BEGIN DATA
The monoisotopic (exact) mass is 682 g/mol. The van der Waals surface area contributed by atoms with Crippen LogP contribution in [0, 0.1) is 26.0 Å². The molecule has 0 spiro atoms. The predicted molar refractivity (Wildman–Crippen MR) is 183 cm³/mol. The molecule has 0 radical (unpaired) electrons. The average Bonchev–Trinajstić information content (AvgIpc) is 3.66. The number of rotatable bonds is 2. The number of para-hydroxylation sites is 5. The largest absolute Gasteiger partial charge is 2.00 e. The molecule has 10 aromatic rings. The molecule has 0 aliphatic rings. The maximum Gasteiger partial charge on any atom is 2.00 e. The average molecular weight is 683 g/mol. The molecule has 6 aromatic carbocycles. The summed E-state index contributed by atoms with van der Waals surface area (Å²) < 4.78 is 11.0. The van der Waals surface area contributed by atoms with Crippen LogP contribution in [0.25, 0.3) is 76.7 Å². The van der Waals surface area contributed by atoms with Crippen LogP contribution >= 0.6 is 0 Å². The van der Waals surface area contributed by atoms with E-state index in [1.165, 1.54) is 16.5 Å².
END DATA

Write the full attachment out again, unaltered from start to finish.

The monoisotopic (exact) mass is 682 g/mol. The van der Waals surface area contributed by atoms with Crippen LogP contribution in [0, 0.1) is 26.0 Å². The molecule has 0 spiro atoms. The predicted molar refractivity (Wildman–Crippen MR) is 183 cm³/mol. The molecule has 0 radical (unpaired) electrons. The average Bonchev–Trinajstić information content (AvgIpc) is 3.66. The number of rotatable bonds is 2. The number of para-hydroxylation sites is 5. The largest absolute Gasteiger partial charge is 2.00 e. The molecule has 10 aromatic rings. The molecule has 0 aliphatic rings. The maximum Gasteiger partial charge on any atom is 2.00 e. The average molecular weight is 683 g/mol. The molecule has 6 aromatic carbocycles. The summed E-state index contributed by atoms with van der Waals surface area (Å²) < 4.78 is 11.0. The van der Waals surface area contributed by atoms with Crippen LogP contribution in [0.25, 0.3) is 76.7 Å². The van der Waals surface area contributed by atoms with Crippen LogP contribution >= 0.6 is 0 Å². The van der Waals surface area contributed by atoms with E-state index in [1.165, 1.54) is 16.5 Å².